Miami went with Ja’Wuan James an offensive lineman out of Tennessee with its first round pick. As a rookie James started all 16 games in Miami, and the first seven of the next season, before missing the rest of that year with a toe injury. James again started all 16 games this season.

      James wasn’t a bad pick by Miami, but if I get a do-over, I’m picking Ha Ha Clinton-Dix, the #21 pick in 2014. Clinton-Dix was named to the Pro Bowl for the first time this season and was named a Second Team All-Pro.

      • Steve


        2. 2015 – MARCUS PETERS
        Original Pick: DeVante Parker

        Another 8-8 year and a sixth straight season out of the playoffs was the story for Miami in 2014. The Dolphins were 7-5 on December 7th and proceeded to lose three of their final four games to clinch another postseason absence.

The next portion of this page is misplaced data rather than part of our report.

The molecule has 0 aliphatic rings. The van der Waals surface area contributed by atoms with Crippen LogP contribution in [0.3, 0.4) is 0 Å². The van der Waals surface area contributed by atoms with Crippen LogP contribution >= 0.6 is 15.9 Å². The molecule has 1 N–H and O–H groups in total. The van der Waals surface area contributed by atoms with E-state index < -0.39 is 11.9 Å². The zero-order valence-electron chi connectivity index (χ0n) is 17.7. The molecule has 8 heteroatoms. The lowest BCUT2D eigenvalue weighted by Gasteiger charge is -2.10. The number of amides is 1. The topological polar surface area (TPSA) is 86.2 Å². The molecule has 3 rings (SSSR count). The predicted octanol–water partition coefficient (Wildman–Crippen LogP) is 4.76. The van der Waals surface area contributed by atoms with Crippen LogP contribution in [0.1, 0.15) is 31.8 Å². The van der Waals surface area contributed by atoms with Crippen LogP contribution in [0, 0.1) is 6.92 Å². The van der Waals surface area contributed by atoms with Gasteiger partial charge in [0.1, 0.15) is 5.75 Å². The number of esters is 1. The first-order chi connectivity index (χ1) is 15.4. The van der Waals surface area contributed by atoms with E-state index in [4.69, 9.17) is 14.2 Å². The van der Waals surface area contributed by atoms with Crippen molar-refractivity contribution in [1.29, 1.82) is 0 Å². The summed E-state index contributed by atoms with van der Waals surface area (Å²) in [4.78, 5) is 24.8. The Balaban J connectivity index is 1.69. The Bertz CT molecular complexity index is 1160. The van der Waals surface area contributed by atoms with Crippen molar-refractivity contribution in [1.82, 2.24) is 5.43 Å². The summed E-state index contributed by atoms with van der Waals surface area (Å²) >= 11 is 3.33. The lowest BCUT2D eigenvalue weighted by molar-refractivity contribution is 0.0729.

With the 14th pick in the 2015 NFL Draft, the Dolphins picked up DeVante Parker, a wide receiver from Louisville. In his rookie season, Parker hauled in 26 receptions for 494 yards and three touchdowns.

        Parker was a fine pick given the Dolphins needs at the time, but if I’m Miami I’d love to have Marcus Peters of the Kansas City Chiefs. The Chiefs drafted Peters four picks after Miami took Parker, and his impact early on with KC is staggering. He was named to his second straight Pro Bowl following the 2016 season, and it took all of two years for him to be named a First Team All-Pro. 

        1. 2016 – LAREMY TUNSIL
        Original Pick: Laremy Tunsil